Read Cory Doctorow’s Little Brother, which is a NYT bestseller even though you can download it for free from his site. It’s a Young Adult novel but it deals with some serious and interesting themes. Go out and read it. The novel is a powerful investigation of our civil rights in our "war on terror" and the role technology might play for good or bad. Along the way it provides a great history of civil disobedience and accessible explanations of surveillance and cryptology (and why you might care about such things). I’ll be interested to see how HS teachers and schools respond to this YA novel. Doctorow provides usable instructions for circumventing existing school network security. Of course all that information is already available online but it’s a little different when your teacher gives you the information, right?
So the book comes at you from two angles. First it deals with government brutality. Sadly it’s not hard to imagine that if there were another terrorist attack of a similar magnitude to 9/11 that it could result in the abridgment of civil rights. It reminds us how important privacy is to freedom and how important encryption can be for privacy in the cognisphere. The second part, especially important for its teen audience, is seeing the role institutions play here. Maybe teens are all jaded and cynical, but not the ones I meet when they show up on campus. Doctorow shows students what we all know. Educational institutions present themselves as distributors of knowledge and information when it would be more accurate to understand them as guardians of knowledge and information. There’s a perpetual arms race between those who attempt to lock down networks in institutions and those who devise means to unlock them. Schools forbid cell phones, teachers keep computers turned off, professors tell students NOT to bring laptops to class: they don’t do these things b/c they hope students will be able to access and communicate knowledge.
Anyway, that’s all old stuff for us (though I think this novel is a great way to introduce these issues to teens, both in HS and college).
Importantly though, the other side of privacy is radical transparency. As Doctorow explains, the only kind of encryption that works is public encryption. Fortunately we don’t live in a world like Little Brother in that Doctorow doesn’t have to fear imprisonment for his novel or website. I’m presenting at Computers and Writing on open access pedagogy and will be talking about this. I don’t teach in a public space because I have "nothing to hide." We all desire privacy. I operate in the open b/c it strengthens my teaching and scholarship. I mean here I am, 11 pm, having just finished this book, trying to figure out what I’m thinking right now.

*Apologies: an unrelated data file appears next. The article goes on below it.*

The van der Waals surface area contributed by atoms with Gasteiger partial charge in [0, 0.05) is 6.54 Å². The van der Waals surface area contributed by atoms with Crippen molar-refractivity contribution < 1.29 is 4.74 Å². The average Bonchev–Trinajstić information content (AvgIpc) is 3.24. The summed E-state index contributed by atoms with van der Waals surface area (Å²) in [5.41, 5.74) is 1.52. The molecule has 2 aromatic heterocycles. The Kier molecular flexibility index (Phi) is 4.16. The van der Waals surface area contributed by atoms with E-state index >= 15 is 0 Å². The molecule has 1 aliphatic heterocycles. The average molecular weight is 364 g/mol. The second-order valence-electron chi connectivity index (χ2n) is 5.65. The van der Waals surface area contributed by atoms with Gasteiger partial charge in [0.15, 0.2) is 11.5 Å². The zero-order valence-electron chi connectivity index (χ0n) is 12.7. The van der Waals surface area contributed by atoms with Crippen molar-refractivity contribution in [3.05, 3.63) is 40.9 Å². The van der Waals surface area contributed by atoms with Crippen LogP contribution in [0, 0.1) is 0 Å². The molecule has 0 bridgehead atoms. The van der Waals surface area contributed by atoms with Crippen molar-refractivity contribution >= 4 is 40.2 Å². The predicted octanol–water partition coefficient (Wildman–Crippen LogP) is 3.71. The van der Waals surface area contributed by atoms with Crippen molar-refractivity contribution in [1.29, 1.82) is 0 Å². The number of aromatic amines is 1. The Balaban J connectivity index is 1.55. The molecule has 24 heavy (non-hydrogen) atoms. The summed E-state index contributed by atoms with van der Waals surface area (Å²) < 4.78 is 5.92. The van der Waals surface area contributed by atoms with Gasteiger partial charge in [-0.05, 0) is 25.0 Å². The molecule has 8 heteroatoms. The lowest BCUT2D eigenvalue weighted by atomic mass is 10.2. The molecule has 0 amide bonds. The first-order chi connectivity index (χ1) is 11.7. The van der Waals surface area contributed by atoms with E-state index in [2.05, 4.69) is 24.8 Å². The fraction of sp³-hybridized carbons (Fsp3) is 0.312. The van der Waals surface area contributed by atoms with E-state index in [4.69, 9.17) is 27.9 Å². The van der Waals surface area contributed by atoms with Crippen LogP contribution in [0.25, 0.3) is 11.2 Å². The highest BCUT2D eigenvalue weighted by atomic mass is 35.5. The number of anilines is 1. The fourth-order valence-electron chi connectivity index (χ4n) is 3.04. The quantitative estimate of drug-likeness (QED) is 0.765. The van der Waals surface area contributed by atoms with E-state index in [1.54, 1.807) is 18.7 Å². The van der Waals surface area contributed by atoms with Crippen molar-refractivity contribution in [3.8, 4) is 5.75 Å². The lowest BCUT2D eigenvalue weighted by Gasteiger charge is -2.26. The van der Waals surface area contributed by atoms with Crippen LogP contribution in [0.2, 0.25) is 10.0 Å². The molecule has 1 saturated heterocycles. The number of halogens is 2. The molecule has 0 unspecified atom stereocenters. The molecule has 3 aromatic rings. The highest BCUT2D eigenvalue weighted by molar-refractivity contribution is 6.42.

(Perhaps such thoughts should be kept private, eh? Well I doubt anyone is forcing you to read this.)
The obvious part is that I can get feedback from others, and I won’t ignore that b/c I really do value it. The second, maybe equally obvious part is the way that the demand to articulate my thoughts here pushes me. I can’t just allow myself to settle for a thought resting in my mind. However, openness has another important effect. It develops trust within a community.
Does this sound naive to you?
Think of it this way. In a department, all the profs have academic freedom. We teach how we want. It’s unlikely that we share syllabi. Mine are available online at least during the semester in which I’m using them, but 90%+ of my colleagues are not. Our course evaluations are confidential (though rumors certainly circulate).
What does this accomplish? It often leads us sadly to imagine the worst of our colleagues. We operate in secret, insisting on our "freedom" to do so and the result is generally a broken community where our freedom manifest in our hiding in our classrooms and suspecting our colleagues of some unnamed infringement. Yep, I bet you always wondered what academic freedom was; well, now you know.
What would happen if it were all out in the open? I’m sure there would be some "discussion." But we’d all be swaying in the breeze, so to speak. In the long term, we’d have to learn to accept our differences. After all, we aren’t going to dispense with academic freedom! Instead, we’re actually going to use it to be public rather than private. The ultimate result of this transparency is a stronger privacy, a stronger, community-supported right to one’s intellectual practices.
And that’s what I think I get here. Not that everyone supports me of course. It’d be a pretty boring blog if everyone agreed with it. Hell, even I don’t agree with everything I’ve written here over the years. That’s not the point. Instead, I simply believe that by making public the things I’m thinking and doing as an academic, I strengthen the integrity of my everyday work, which by its nature often takes place in more private spaces.